This brief investigates the actual state of employment in Canada’s fossil fuel industry. It explains why the clean economy transition is manageable for workers in fossil fuel industries and should start now. And it provides ten principles that we should be following to make this transition fair and effective.

This brief summarizes the findings of Employment Transitions and the Phase-Out of Fossil Fuels, a report authored by economist Jim Stanford at the Centre for Future Work.

Read the text (PDF).

The Biden Climate Plan: Part 2: An Arena of Struggle

By Jeremey Brecher - Labor Network for Sustinability, December 8, 2020

The climate plan released by Joe Biden in August presents a wide-ranging program for reducing greenhouse gas (GHG) emissions. The previous commentary, “The Biden Climate Plan: What it Proposes–Part 1” summarizes that plan. This commentary identifies the points of conflict on climate policy and related social policies that are likely to emerge within a Biden administration. It concludes by assessing how advocates of a Green New Deal can take advantage of the Biden program to fight for a climate-safe, worker-friendly, socially-just outcome. To read this commentary, please visit: this page.

The Biden Climate Plan: Part 1: What It Proposes

By Jeremey Brecher - Labor Network for Sustinability, December 1, 2020

This commentary by Jeremy Brecher analyzes Joe Biden’s “Plan for Climate Change and Environmental Justice” released in August. The following commentary, “The Biden Climate Plan: Part 2: An Arena of Struggle,” will consider the struggles that are likely to emerge over what parts of the plan can and should be implemented. To read this commentary, please visit: this page.

Pages

The Fine Print I:

Disclaimer: The views expressed on this site are not the official position of the IWW (or even the IWW’s EUC) unless otherwise indicated and do not necessarily represent the views of anyone but the author’s, nor should it be assumed that any of these authors automatically support the IWW or endorse any of its positions.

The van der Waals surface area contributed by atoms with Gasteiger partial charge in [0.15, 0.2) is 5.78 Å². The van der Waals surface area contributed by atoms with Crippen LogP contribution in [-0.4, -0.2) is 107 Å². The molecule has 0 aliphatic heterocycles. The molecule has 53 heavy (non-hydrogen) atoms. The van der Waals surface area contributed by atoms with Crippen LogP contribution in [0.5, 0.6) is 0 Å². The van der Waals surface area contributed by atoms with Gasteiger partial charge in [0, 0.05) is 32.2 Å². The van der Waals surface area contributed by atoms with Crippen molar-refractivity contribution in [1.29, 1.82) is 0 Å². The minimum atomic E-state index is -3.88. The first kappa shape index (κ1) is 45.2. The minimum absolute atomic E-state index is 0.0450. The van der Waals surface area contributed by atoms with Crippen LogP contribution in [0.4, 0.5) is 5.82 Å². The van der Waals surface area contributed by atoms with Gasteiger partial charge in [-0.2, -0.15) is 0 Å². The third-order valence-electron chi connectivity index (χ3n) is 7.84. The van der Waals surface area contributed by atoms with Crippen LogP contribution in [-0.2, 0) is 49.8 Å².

Further: the inclusion of a link on our site (other than the link to the main IWW site) does not imply endorsement by or an alliance with the IWW. These sites have been chosen by our members due to their perceived relevance to the IWW EUC and are included here for informational purposes only. If you have any suggestions or comments on any of the links included (or not included) above, please contact us.

The Fine Print II:

Fair Use Notice: The material on this site is provided for educational and informational purposes. It may contain copyrighted material the use of which has not always been specifically authorized by the copyright owner. It is being made available in an effort to advance the understanding of scientific, environmental, economic, social justice and human rights issues etc.

It is believed that this constitutes a 'fair use' of any such copyrighted material as provided for in section 107 of the US Copyright Law. In accordance with Title 17 U.S.C. Section 107, the material on this site is distributed without profit to those who have an interest in using the included information for research and educational purposes. If you wish to use copyrighted material from this site for purposes of your own that go beyond 'fair use', you must obtain permission from the copyright owner. The information on this site does not constitute legal or technical advice.